You could tell that she had no idea. When Aditi Ashok missed the final hole of the regulations in the women’s Olympic golf competition at Kasumigaseki Country Club, a putt that would have put the 23-year-old from India in a playoff for the silver and bronze medals, her shoulders fell and the smile that has conquered the hearts of millions is gone. She thought she screwed up. She even said afterwards, “Finishing fourth in an event with three medals kind of sucks.”
But without fans, without the energy that comes from the intimate contact, Ashok could not know or appreciate the overwhelming response that her fourth place at the Olympic Games in her home country had. She hadn’t seen the tweets; hadn’t heard the comment on the world feed; hadn’t read any reports of the countless Indians who got up at 3 a.m. to practice a sport many of them had never seen before. Little did Ashok know that it was the top trending topic on Twitter in India or the fifth most ranked Twitter topic in the world. She initially didn’t see the news from athletes, Bollywood stars, and the president and prime minister of her home country. She couldn’t imagine the profound influence her courage – the smallest player in the field and the shortest in her three-point with 50 meters – had on people. Here was a player who, according to all statistical rights, shouldn’t have been in the race. But there she was, her mother carrying her stand bag while Aditi got her own yards and read her own putts and pounded critical 15-feet at a time to keep in touch not only with the competition but with them as well Guided tour with 11 holes left to play.
Ashok was Rocky Balboa of those Olympics, the player out of the dark who everyone thought was a punching bag for the champion. Instead, we got a 15-round fight that got the fans going.
Now, just days later and on another continent, Ashok had time to take a deep breath and appreciate the love she received during the Tokyo Games.
“I think it was amazing how many people showed their support and adjusted to the last day and even the third day (of Olympic golf) because people weren’t really there, people weren’t really watching the game of golf in India “Said Ashok as she prepared to play at the Trust Golf Women’s Scottish Open. “It was amazing to have so many people and I’m grateful for the support. With my finish, with big superstars in sport in India tweeting about it and the Prime Minister and President tweeting about it, it was great and cool to see that my performance at the Olympics had such a big impact on golf in India as well the people who heard it about it and googled it.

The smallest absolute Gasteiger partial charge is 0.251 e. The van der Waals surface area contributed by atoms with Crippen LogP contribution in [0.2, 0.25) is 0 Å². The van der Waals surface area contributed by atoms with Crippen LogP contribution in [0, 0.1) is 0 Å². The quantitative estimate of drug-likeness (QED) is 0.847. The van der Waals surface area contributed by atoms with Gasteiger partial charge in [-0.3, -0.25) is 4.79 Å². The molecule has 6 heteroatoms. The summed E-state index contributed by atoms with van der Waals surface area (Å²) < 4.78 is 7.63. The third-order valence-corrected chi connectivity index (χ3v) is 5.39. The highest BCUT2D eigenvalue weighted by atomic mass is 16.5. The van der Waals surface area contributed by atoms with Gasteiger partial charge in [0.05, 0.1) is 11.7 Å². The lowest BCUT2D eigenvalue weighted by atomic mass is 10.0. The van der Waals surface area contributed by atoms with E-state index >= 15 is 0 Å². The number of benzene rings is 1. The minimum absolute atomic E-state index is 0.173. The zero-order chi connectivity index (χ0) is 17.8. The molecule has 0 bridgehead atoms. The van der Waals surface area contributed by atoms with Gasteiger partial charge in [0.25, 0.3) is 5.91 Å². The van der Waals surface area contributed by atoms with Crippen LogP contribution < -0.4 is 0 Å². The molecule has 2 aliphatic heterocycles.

“Of course you don’t think fourth place in a regular tournament will ever do that. It shows how much golf can boost the sport at the Olympics, especially in India where the population is huge but the golfing community is very small.
“Growing this community and introducing children to the sport, or even having children or people who are interested in golf and might want to try it out, is amazing in itself. And seeing it on social media is amazing. My following has exploded a lot. I didn’t expect it to be that big. Everything was easy to see. “
By comparison, Ashok’s Twitter followers grew 204% and their Instagram followers 873% during the Olympics.
“India is slowly changing now, ”she said. “It’s about athletes going to the Olympics to win medals.”
But she also understands that lightning, even in a bottle, flashes quickly. And last week’s fame will only last as long as her next tee shot.
“The thing about golf, no matter what you did last week, it’s a new week whether you played badly or well,” said Ashok. “It’s a new opportunity and everyone is trying to prepare and learn for the course and get ready by Thursday. That’s all i’m trying
“I obviously haven’t had the best season on the LPGA Tour so far. I got a couple of good placements, but nothing really spectacular. I hope that last week and the confidence it has given me in my game can flow into my performance by the end of the year. ”